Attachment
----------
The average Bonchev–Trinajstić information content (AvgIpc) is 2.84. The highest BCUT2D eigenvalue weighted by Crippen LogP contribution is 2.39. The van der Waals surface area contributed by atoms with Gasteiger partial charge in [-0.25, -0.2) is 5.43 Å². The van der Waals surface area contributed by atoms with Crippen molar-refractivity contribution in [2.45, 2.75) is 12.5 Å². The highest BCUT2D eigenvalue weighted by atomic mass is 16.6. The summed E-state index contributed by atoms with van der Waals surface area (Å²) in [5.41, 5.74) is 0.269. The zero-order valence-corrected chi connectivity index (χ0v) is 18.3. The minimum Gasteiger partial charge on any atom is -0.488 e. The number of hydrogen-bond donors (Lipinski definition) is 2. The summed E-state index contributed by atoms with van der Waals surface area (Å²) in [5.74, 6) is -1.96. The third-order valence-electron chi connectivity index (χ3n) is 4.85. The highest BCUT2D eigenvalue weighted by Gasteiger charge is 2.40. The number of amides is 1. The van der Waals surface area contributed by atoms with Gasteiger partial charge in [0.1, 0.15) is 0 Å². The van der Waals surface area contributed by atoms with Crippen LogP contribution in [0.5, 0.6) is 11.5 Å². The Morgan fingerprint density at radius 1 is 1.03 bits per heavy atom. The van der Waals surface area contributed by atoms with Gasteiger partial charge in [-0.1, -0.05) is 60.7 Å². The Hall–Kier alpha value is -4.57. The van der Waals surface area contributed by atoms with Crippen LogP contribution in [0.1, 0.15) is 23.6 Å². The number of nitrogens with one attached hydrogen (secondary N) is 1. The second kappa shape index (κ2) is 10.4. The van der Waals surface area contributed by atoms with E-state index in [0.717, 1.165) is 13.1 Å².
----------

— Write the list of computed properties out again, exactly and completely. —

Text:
The average Bonchev–Trinajstić information content (AvgIpc) is 2.84. The highest BCUT2D eigenvalue weighted by Crippen LogP contribution is 2.39. The van der Waals surface area contributed by atoms with Gasteiger partial charge in [-0.25, -0.2) is 5.43 Å². The van der Waals surface area contributed by atoms with Crippen molar-refractivity contribution in [2.45, 2.75) is 12.5 Å². The highest BCUT2D eigenvalue weighted by atomic mass is 16.6. The summed E-state index contributed by atoms with van der Waals surface area (Å²) in [5.41, 5.74) is 0.269. The zero-order valence-corrected chi connectivity index (χ0v) is 18.3. The minimum Gasteiger partial charge on any atom is -0.488 e. The number of hydrogen-bond donors (Lipinski definition) is 2. The summed E-state index contributed by atoms with van der Waals surface area (Å²) in [5.74, 6) is -1.96. The third-order valence-electron chi connectivity index (χ3n) is 4.85. The highest BCUT2D eigenvalue weighted by Gasteiger charge is 2.40. The number of amides is 1. The van der Waals surface area contributed by atoms with Gasteiger partial charge in [0.1, 0.15) is 0 Å². The van der Waals surface area contributed by atoms with Crippen LogP contribution in [0.5, 0.6) is 11.5 Å². The Morgan fingerprint density at radius 1 is 1.03 bits per heavy atom. The van der Waals surface area contributed by atoms with Gasteiger partial charge in [-0.1, -0.05) is 60.7 Å². The Hall–Kier alpha value is -4.57. The van der Waals surface area contributed by atoms with Crippen LogP contribution in [0.1, 0.15) is 23.6 Å². The number of nitrogens with one attached hydrogen (secondary N) is 1. The second kappa shape index (κ2) is 10.4. The van der Waals surface area contributed by atoms with E-state index in [0.717, 1.165) is 13.1 Å².